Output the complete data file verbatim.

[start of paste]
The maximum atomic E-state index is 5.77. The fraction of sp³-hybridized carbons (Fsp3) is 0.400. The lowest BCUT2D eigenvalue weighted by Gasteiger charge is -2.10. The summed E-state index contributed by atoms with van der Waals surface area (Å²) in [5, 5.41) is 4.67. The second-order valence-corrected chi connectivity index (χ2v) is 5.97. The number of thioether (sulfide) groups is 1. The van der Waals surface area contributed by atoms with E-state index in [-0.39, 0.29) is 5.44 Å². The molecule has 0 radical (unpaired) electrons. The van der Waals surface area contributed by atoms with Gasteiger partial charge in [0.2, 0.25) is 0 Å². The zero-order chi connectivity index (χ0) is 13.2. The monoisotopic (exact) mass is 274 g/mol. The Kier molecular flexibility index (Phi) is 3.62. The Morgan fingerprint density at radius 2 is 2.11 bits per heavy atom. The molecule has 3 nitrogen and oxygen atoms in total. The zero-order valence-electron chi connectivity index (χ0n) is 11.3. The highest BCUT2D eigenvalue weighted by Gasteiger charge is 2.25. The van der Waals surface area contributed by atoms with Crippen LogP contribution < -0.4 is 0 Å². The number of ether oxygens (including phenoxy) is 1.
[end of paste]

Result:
The maximum atomic E-state index is 5.77. The fraction of sp³-hybridized carbons (Fsp3) is 0.400. The lowest BCUT2D eigenvalue weighted by Gasteiger charge is -2.10. The summed E-state index contributed by atoms with van der Waals surface area (Å²) in [5, 5.41) is 4.67. The second-order valence-corrected chi connectivity index (χ2v) is 5.97. The number of thioether (sulfide) groups is 1. The van der Waals surface area contributed by atoms with E-state index in [-0.39, 0.29) is 5.44 Å². The molecule has 0 radical (unpaired) electrons. The van der Waals surface area contributed by atoms with Gasteiger partial charge in [0.2, 0.25) is 0 Å². The zero-order chi connectivity index (χ0) is 13.2. The monoisotopic (exact) mass is 274 g/mol. The Kier molecular flexibility index (Phi) is 3.62. The Morgan fingerprint density at radius 2 is 2.11 bits per heavy atom. The molecule has 3 nitrogen and oxygen atoms in total. The zero-order valence-electron chi connectivity index (χ0n) is 11.3. The highest BCUT2D eigenvalue weighted by Gasteiger charge is 2.25. The van der Waals surface area contributed by atoms with Crippen LogP contribution < -0.4 is 0 Å². The number of ether oxygens (including phenoxy) is 1.